Cut the cake into serving pieces and serve with the custard sauce.


Source: The Beekman 1802 Heirloom Dessert Cookbook by Brent Ridge and Josh Kilmer-Purcell

Photo Information: Canon T2i, EFS 60 mm Macro Lens, F/4.5 for 1/10th second at ISO-3200





Juliet’s Kisses from Michele Scicolone


“Too big.” I said. I know what I am talking about.

“They’ll be fine,” Suzen countered.

I bit my tongue. I waited. They baked. They cooled. Suzen made the filling and began to assemble these sandwich cookies.

“Too big,” she said.

I said nothing. I just picked up “a half” and ate it very pleasantly without the filling. It’s all to easy to become a tad exuberant when you bake these cookies. A simple teaspoon of dough seems too little so you add more and pretty soon each “half” of the sandwich cookie is just the right size just by itself.

I love these cookies so much that very often I will forgo the filling, decline to create sandwiches, and just enjoy the fragile beauty of a perfect kiss.

Our good friend and fabulous cookbook author Michele Scicolone created these sandwich cookies a long time ago. Suzen bakes them often as just the perfect end-of-meal treat. These cookies are breathtakingly soft — thanks in part to the cornstarch in the confectioners’ sugar. By the time you put two of them together with filling, you have a cookie that requires you “open wide.”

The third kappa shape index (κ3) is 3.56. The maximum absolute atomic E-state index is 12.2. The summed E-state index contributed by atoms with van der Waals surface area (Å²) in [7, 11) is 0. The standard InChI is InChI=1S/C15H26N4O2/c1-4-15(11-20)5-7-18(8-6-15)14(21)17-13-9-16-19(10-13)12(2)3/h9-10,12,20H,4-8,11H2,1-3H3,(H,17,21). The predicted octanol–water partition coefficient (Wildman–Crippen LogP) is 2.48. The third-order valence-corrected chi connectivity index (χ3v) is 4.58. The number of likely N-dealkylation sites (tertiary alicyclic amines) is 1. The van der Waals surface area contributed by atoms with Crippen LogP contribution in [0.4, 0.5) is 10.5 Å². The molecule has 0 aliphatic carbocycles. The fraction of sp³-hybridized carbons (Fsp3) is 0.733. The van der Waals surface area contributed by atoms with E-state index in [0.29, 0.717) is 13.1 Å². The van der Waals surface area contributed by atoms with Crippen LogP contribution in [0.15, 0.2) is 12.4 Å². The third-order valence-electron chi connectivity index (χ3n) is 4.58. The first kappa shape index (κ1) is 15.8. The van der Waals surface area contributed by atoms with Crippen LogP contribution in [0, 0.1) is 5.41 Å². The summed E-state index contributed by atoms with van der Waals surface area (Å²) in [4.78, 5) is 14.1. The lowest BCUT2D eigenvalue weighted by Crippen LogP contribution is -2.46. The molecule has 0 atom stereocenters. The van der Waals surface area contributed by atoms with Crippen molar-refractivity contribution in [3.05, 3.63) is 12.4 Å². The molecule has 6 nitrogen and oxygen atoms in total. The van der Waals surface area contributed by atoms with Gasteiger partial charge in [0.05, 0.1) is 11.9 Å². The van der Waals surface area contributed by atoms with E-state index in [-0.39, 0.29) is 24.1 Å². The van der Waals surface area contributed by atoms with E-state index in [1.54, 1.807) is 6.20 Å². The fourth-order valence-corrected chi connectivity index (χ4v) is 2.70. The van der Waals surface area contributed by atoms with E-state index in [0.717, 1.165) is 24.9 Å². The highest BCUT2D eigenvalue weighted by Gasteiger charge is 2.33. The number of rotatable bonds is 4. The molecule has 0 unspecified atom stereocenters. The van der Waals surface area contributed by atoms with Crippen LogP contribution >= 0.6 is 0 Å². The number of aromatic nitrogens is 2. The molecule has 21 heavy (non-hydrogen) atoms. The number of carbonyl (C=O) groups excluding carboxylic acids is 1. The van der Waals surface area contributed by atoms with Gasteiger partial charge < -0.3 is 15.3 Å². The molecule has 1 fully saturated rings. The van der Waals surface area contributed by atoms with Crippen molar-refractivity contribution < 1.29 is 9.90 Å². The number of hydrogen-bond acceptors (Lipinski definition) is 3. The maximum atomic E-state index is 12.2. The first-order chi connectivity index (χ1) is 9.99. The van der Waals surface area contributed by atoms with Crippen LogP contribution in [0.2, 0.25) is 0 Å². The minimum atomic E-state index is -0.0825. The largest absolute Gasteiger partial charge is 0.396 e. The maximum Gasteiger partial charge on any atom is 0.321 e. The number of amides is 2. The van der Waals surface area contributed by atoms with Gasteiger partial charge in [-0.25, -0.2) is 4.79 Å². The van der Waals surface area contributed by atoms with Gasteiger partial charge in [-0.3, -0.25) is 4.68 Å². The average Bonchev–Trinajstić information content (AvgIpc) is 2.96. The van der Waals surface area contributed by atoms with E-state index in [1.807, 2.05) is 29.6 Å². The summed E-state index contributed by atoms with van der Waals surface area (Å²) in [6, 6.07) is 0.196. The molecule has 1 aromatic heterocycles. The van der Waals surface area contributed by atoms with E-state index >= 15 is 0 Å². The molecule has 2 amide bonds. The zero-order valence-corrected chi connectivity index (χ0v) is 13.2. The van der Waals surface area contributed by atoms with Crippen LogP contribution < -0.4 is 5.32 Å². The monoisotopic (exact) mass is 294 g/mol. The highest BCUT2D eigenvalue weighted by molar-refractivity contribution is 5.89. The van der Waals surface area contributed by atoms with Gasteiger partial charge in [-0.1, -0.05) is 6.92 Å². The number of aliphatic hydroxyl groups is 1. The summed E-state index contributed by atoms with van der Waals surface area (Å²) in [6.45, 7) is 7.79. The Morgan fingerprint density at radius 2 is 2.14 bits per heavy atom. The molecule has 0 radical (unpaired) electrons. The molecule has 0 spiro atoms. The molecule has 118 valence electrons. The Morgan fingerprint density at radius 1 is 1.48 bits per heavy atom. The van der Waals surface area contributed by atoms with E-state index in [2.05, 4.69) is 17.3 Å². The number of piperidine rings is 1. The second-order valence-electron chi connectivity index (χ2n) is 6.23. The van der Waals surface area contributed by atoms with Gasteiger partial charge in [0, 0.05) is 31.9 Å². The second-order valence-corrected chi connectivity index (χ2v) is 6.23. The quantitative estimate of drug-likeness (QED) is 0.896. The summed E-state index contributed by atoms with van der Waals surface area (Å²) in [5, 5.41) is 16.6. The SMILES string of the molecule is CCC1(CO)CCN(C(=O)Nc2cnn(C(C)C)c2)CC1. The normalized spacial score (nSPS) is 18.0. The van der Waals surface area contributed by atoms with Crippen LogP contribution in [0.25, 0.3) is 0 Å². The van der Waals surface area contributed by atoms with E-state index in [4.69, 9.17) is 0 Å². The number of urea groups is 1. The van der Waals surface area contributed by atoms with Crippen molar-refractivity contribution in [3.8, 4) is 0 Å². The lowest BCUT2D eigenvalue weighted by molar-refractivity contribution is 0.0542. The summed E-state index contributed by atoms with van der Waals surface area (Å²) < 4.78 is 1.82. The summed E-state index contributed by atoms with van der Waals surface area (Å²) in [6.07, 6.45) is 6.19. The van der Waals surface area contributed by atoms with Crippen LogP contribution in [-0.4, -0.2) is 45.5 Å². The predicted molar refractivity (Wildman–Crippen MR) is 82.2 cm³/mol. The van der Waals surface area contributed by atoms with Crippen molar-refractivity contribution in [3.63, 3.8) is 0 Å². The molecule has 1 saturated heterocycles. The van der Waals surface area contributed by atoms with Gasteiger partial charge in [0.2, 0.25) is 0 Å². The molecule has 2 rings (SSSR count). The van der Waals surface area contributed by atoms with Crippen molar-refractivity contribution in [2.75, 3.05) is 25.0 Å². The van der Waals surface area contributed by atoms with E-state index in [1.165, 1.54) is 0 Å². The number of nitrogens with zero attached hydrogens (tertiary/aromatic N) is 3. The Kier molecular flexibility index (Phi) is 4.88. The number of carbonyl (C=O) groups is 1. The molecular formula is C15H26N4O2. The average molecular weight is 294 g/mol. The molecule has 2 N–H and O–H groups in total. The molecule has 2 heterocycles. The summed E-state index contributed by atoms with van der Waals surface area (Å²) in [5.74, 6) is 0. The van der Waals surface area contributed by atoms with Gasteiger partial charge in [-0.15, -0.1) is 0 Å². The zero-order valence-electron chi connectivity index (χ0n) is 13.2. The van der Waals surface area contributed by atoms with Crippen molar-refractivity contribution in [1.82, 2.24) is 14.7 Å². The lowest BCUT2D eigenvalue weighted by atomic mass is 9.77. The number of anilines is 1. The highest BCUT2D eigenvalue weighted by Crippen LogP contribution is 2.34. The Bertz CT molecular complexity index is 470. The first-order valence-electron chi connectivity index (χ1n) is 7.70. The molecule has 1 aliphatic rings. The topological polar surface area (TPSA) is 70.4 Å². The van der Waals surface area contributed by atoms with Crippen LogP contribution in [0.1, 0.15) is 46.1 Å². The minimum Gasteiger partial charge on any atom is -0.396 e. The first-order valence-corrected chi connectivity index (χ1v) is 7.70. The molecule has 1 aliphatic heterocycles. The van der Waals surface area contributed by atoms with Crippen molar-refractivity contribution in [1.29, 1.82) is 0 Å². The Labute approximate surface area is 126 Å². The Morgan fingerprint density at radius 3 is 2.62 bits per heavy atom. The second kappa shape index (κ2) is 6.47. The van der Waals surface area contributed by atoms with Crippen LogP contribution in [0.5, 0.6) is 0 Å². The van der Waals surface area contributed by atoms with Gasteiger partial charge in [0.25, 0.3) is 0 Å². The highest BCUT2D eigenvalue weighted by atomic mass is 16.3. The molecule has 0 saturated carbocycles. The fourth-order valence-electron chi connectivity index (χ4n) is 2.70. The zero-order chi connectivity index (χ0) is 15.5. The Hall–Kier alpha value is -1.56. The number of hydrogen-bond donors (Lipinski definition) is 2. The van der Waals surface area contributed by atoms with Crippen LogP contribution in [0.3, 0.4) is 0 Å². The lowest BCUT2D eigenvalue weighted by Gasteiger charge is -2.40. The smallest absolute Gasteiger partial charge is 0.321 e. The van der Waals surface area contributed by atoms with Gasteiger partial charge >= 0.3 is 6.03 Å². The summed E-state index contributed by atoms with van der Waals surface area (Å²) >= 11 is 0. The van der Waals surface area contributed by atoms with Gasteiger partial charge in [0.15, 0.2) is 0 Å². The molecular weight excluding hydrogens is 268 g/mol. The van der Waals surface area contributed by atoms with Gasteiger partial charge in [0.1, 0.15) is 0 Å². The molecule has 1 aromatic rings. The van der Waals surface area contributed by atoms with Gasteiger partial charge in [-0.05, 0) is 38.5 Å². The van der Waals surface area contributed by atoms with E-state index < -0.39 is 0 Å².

The secret to making this cookies just perfect is the butter. Try to find a good French or European butter that is rich in fat. Certainly, an upscale cocoa is important, too.

The downside to this cookie is its interaction with air. They appear to frequently just evaporate spontaneously. Just like those news stories you see about people dying from spontaneous combustion in the National Enquirer. I believe those stories. Suzen is skeptical about the fires and totally believes that some human being is responsible for the surreptitious disappearance of these cookies.

I am an innocent man.

Juliet’s Kisses

Yield: 48 cookies


For the cookies:

  • ½ pound [2 sticks] unsalted butter, softened
  • ½ cup confectioners’ sugar
  • ¼ teaspoon salt
  • 1 teaspoon vanilla extract
  • 1 2/3 cups all-purpose flour
  • 1/3 cup Dutch-process cocoa powder, sifted
  • ½ cup finely chopped toasted almonds

For the filling:

  • 2 ounces semisweet chocolate
  • 2 tablespoons butter
  • 1/3 cup blanched almonds, toasted and finely chopped


Preheat the oven to 350°F.

In the large bowl of an electric mixer, beat the butter and sugar on high speed until light and fluffy. Beat in the salt and vanilla. On low speed, beat in the flour, cocoa, and almonds just until blended.

Roll teaspoonfuls of the dough into ¼ inch balls. Place the balls about 1 inch apart on ungreased baking sheets. Bake the cookies until firm but not browned, 10 to 12 minutes. Transfer to wire racks to cool.

To make the filling, in a small heatproof bowl placed over a saucepan of simmering water, combine the chocolate and butter, and heat until softened. Removed from the heat and stir until smooth. Stir in the almonds.

To assemble kisses as a sandwich cookie, spread about 1 teaspoon of the chocolate mixture on the bottom on one cookie. Place a second cooking bottom side down on the filling and press together lightly. Place on a wire rack until the filling is set. Repeat with the remaining cookies and filling.

Source: La Dolce Vita by Michele Scicolone